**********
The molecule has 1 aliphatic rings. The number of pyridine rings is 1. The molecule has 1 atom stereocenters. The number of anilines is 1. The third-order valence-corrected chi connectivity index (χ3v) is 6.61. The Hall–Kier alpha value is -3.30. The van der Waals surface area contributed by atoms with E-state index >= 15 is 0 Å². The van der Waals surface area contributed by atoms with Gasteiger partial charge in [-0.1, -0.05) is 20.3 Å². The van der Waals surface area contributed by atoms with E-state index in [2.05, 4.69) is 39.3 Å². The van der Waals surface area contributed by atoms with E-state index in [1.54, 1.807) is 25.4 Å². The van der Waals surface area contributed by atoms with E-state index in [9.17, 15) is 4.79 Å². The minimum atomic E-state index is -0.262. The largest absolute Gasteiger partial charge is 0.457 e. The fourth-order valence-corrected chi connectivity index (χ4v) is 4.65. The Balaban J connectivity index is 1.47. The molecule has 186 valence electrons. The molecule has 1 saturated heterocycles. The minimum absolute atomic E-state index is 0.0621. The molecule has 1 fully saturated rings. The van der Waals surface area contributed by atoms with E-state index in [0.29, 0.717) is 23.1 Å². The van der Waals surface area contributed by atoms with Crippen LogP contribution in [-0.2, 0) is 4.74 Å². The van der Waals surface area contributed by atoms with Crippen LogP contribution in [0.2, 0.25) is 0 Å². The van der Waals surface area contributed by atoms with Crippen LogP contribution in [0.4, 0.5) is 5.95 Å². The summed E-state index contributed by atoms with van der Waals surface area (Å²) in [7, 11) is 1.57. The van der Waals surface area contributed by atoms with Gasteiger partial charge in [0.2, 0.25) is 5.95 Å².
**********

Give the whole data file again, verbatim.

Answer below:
The molecule has 1 aliphatic rings. The number of pyridine rings is 1. The molecule has 1 atom stereocenters. The number of anilines is 1. The third-order valence-corrected chi connectivity index (χ3v) is 6.61. The Hall–Kier alpha value is -3.30. The van der Waals surface area contributed by atoms with E-state index >= 15 is 0 Å². The van der Waals surface area contributed by atoms with Gasteiger partial charge in [-0.1, -0.05) is 20.3 Å². The van der Waals surface area contributed by atoms with E-state index in [2.05, 4.69) is 39.3 Å². The van der Waals surface area contributed by atoms with E-state index in [1.54, 1.807) is 25.4 Å². The van der Waals surface area contributed by atoms with E-state index in [9.17, 15) is 4.79 Å². The minimum atomic E-state index is -0.262. The largest absolute Gasteiger partial charge is 0.457 e. The fourth-order valence-corrected chi connectivity index (χ4v) is 4.65. The Balaban J connectivity index is 1.47. The molecule has 186 valence electrons. The molecule has 1 saturated heterocycles. The minimum absolute atomic E-state index is 0.0621. The molecule has 1 fully saturated rings. The van der Waals surface area contributed by atoms with E-state index in [0.29, 0.717) is 23.1 Å². The van der Waals surface area contributed by atoms with Crippen LogP contribution in [-0.2, 0) is 4.74 Å². The van der Waals surface area contributed by atoms with Crippen LogP contribution in [0.2, 0.25) is 0 Å². The van der Waals surface area contributed by atoms with Crippen LogP contribution in [0.4, 0.5) is 5.95 Å². The summed E-state index contributed by atoms with van der Waals surface area (Å²) in [7, 11) is 1.57. The van der Waals surface area contributed by atoms with Gasteiger partial charge in [0.2, 0.25) is 5.95 Å².